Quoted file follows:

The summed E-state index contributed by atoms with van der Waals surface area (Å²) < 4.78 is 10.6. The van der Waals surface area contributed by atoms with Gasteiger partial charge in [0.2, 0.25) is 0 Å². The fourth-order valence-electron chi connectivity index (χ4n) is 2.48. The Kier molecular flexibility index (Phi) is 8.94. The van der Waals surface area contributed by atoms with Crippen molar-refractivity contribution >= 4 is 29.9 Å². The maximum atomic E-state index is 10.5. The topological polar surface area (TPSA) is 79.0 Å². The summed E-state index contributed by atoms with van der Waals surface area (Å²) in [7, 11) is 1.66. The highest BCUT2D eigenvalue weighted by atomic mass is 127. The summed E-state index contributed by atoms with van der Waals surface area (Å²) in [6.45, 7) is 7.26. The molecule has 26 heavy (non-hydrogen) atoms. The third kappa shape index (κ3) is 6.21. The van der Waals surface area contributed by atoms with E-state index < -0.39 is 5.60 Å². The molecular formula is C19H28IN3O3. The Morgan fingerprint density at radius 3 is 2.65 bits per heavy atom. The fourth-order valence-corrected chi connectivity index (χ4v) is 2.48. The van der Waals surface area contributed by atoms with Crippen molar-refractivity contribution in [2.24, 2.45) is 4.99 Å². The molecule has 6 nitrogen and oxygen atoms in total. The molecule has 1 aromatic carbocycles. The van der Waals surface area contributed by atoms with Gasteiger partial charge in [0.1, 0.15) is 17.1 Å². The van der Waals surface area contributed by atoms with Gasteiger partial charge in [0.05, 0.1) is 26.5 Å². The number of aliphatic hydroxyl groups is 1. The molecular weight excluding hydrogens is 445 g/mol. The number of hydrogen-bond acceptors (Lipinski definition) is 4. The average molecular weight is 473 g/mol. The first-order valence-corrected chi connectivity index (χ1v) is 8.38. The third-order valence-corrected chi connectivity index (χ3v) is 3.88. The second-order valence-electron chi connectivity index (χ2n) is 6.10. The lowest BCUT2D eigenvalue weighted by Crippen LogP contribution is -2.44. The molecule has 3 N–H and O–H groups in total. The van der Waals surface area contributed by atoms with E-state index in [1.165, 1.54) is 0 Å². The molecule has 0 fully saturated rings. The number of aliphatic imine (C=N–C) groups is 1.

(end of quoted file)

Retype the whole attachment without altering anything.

The summed E-state index contributed by atoms with van der Waals surface area (Å²) < 4.78 is 10.6. The van der Waals surface area contributed by atoms with Gasteiger partial charge in [0.2, 0.25) is 0 Å². The fourth-order valence-electron chi connectivity index (χ4n) is 2.48. The Kier molecular flexibility index (Phi) is 8.94. The van der Waals surface area contributed by atoms with Crippen molar-refractivity contribution >= 4 is 29.9 Å². The maximum atomic E-state index is 10.5. The topological polar surface area (TPSA) is 79.0 Å². The summed E-state index contributed by atoms with van der Waals surface area (Å²) in [7, 11) is 1.66. The highest BCUT2D eigenvalue weighted by atomic mass is 127. The summed E-state index contributed by atoms with van der Waals surface area (Å²) in [6.45, 7) is 7.26. The molecule has 26 heavy (non-hydrogen) atoms. The third kappa shape index (κ3) is 6.21. The van der Waals surface area contributed by atoms with E-state index < -0.39 is 5.60 Å². The molecular formula is C19H28IN3O3. The Morgan fingerprint density at radius 3 is 2.65 bits per heavy atom. The fourth-order valence-corrected chi connectivity index (χ4v) is 2.48. The van der Waals surface area contributed by atoms with Crippen molar-refractivity contribution in [2.24, 2.45) is 4.99 Å². The molecule has 6 nitrogen and oxygen atoms in total. The molecule has 1 aromatic carbocycles. The van der Waals surface area contributed by atoms with Gasteiger partial charge in [0.1, 0.15) is 17.1 Å². The van der Waals surface area contributed by atoms with Gasteiger partial charge in [0.05, 0.1) is 26.5 Å². The number of aliphatic hydroxyl groups is 1. The molecular weight excluding hydrogens is 445 g/mol. The number of hydrogen-bond acceptors (Lipinski definition) is 4. The average molecular weight is 473 g/mol. The first-order valence-corrected chi connectivity index (χ1v) is 8.38. The third-order valence-corrected chi connectivity index (χ3v) is 3.88. The second-order valence-electron chi connectivity index (χ2n) is 6.10. The lowest BCUT2D eigenvalue weighted by Crippen LogP contribution is -2.44. The molecule has 3 N–H and O–H groups in total. The van der Waals surface area contributed by atoms with E-state index in [1.165, 1.54) is 0 Å². The molecule has 0 fully saturated rings. The number of aliphatic imine (C=N–C) groups is 1.